What to Say
Find the Mourners
Go to the mourners as soon as possible. What do you say? The tradition suggests being silent, allowing the mourner to open the conversation. Simply offering a hug, a kiss, a handshake, an arm around the shoulder speaks volumes. If you do want to open a conversation, start with a simple "I'm so sorry" or "I don't know what to say. This must be really difficult for you" or "I was so sorry to hear about _______." Be sure to name the deceased. Why? Because one of the most powerful ways to comfort mourners is to encourage them to remember the deceased.
Recall something personal: "I loved _______. Remember the times we went on vacation together? She adored you so much." Do not tell people not to cry or that they will get over it. Crying is a normal part of the grieving process. And, as most people who have been bereaved will tell you, you never "get over" a loss, you only get used to it.
Spend anywhere from a few moments to 10 minutes with the mourners. There will be others who also want to speak with them, and you can always come back. If you are the only visitor, then, of course, spend as much time as you wish.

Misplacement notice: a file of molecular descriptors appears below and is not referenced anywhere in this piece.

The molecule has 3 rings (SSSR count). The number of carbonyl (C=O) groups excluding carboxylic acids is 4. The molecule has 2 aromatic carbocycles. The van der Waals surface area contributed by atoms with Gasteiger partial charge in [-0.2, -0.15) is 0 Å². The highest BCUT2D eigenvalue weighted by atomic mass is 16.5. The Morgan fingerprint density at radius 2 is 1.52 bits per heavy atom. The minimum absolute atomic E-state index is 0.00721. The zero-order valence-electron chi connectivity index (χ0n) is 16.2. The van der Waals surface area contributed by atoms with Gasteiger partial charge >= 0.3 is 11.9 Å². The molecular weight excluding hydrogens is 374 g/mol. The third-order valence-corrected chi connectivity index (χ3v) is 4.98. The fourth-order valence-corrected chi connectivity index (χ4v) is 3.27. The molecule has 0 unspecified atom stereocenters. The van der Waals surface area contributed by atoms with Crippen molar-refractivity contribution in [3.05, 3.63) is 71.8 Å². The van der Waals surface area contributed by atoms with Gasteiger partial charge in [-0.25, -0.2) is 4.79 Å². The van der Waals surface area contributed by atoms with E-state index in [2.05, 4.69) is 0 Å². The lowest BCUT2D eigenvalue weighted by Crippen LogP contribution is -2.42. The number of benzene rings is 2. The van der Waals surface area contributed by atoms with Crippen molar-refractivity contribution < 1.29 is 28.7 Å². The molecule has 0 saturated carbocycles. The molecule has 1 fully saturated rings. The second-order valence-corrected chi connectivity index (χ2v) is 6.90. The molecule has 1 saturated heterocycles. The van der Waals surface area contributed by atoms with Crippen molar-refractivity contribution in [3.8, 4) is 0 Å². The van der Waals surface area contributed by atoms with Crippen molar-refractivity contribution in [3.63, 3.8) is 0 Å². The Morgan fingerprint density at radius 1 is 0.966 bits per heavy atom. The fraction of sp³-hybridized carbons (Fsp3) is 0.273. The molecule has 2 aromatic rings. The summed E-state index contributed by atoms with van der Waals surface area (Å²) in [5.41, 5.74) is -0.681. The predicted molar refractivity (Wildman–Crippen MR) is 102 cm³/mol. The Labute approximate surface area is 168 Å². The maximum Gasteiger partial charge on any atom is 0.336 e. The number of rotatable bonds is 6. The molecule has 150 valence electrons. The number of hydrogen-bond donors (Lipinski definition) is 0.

When leaving the shiva home, visitors may recite the following:
המקום ינחם אתכם בתוך שאר אבלי ציון וירושלים
"May God comfort you among the other mourners of Zion and Jerusalem."
Ha-Makom is a name of God that literally means "the place," referring to God's omnipresent nature, including at the lifecycles from birth to death. It is only God who can grant the mourner lasting comfort. The comforter comes to remind the mourners that the divine powers of the universe will enable them to heal and go on with a meaningful life. Ultimate consolation comes only from the omnipresent God.
"B’tokh sh'ar avaylay Tzion v'Y'rushalayim" means "among the other mourners of Zion and Jerusalem." Once again, the message is "we are not alone." In fact, traditional Jewish practice requires a minyan of 10 in order to recite the Kaddish prayer. Personal bereavement is thus seen in the total context of the community.
Excerpted with permission from MyJewishLearning.com.